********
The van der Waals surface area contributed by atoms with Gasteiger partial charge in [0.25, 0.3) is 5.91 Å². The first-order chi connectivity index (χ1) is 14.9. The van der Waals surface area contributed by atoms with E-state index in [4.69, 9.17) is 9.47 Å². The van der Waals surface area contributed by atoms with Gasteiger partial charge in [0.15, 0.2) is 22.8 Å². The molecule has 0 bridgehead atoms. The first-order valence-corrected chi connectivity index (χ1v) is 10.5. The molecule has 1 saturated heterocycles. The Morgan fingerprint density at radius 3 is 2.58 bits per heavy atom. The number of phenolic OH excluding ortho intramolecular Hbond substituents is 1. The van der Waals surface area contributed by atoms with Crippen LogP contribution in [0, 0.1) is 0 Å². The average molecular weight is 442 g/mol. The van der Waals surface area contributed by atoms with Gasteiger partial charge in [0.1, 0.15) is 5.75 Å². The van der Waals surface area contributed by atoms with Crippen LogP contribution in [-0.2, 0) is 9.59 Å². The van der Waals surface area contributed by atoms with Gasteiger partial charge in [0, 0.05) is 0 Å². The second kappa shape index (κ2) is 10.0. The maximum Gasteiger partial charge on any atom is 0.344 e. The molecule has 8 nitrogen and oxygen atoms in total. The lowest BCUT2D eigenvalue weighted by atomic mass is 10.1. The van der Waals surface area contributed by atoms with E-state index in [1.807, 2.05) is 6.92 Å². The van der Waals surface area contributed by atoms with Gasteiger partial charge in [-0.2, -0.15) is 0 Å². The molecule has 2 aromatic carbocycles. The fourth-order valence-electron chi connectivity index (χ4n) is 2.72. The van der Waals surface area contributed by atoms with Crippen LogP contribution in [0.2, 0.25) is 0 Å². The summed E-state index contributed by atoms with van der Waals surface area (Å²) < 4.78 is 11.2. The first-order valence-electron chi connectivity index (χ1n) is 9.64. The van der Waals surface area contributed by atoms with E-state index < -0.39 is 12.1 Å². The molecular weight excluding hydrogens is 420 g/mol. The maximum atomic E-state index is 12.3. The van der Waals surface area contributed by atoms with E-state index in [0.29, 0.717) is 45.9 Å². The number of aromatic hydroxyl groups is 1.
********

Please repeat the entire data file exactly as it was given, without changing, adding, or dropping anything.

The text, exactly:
The van der Waals surface area contributed by atoms with Gasteiger partial charge in [0.25, 0.3) is 5.91 Å². The first-order chi connectivity index (χ1) is 14.9. The van der Waals surface area contributed by atoms with E-state index in [4.69, 9.17) is 9.47 Å². The van der Waals surface area contributed by atoms with Gasteiger partial charge in [0.15, 0.2) is 22.8 Å². The molecule has 0 bridgehead atoms. The first-order valence-corrected chi connectivity index (χ1v) is 10.5. The molecule has 1 saturated heterocycles. The Morgan fingerprint density at radius 3 is 2.58 bits per heavy atom. The number of phenolic OH excluding ortho intramolecular Hbond substituents is 1. The van der Waals surface area contributed by atoms with Crippen LogP contribution in [0, 0.1) is 0 Å². The average molecular weight is 442 g/mol. The van der Waals surface area contributed by atoms with Gasteiger partial charge in [0.1, 0.15) is 5.75 Å². The van der Waals surface area contributed by atoms with Crippen LogP contribution in [-0.2, 0) is 9.59 Å². The van der Waals surface area contributed by atoms with Gasteiger partial charge in [0, 0.05) is 0 Å². The second kappa shape index (κ2) is 10.0. The maximum Gasteiger partial charge on any atom is 0.344 e. The molecule has 8 nitrogen and oxygen atoms in total. The lowest BCUT2D eigenvalue weighted by atomic mass is 10.1. The van der Waals surface area contributed by atoms with E-state index in [1.807, 2.05) is 6.92 Å². The van der Waals surface area contributed by atoms with Gasteiger partial charge in [-0.2, -0.15) is 0 Å². The molecule has 2 aromatic carbocycles. The fourth-order valence-electron chi connectivity index (χ4n) is 2.72. The van der Waals surface area contributed by atoms with Crippen LogP contribution in [0.2, 0.25) is 0 Å². The summed E-state index contributed by atoms with van der Waals surface area (Å²) < 4.78 is 11.2. The first-order valence-electron chi connectivity index (χ1n) is 9.64. The van der Waals surface area contributed by atoms with E-state index < -0.39 is 12.1 Å². The molecular weight excluding hydrogens is 420 g/mol. The maximum atomic E-state index is 12.3. The van der Waals surface area contributed by atoms with E-state index in [0.29, 0.717) is 45.9 Å². The number of aromatic hydroxyl groups is 1.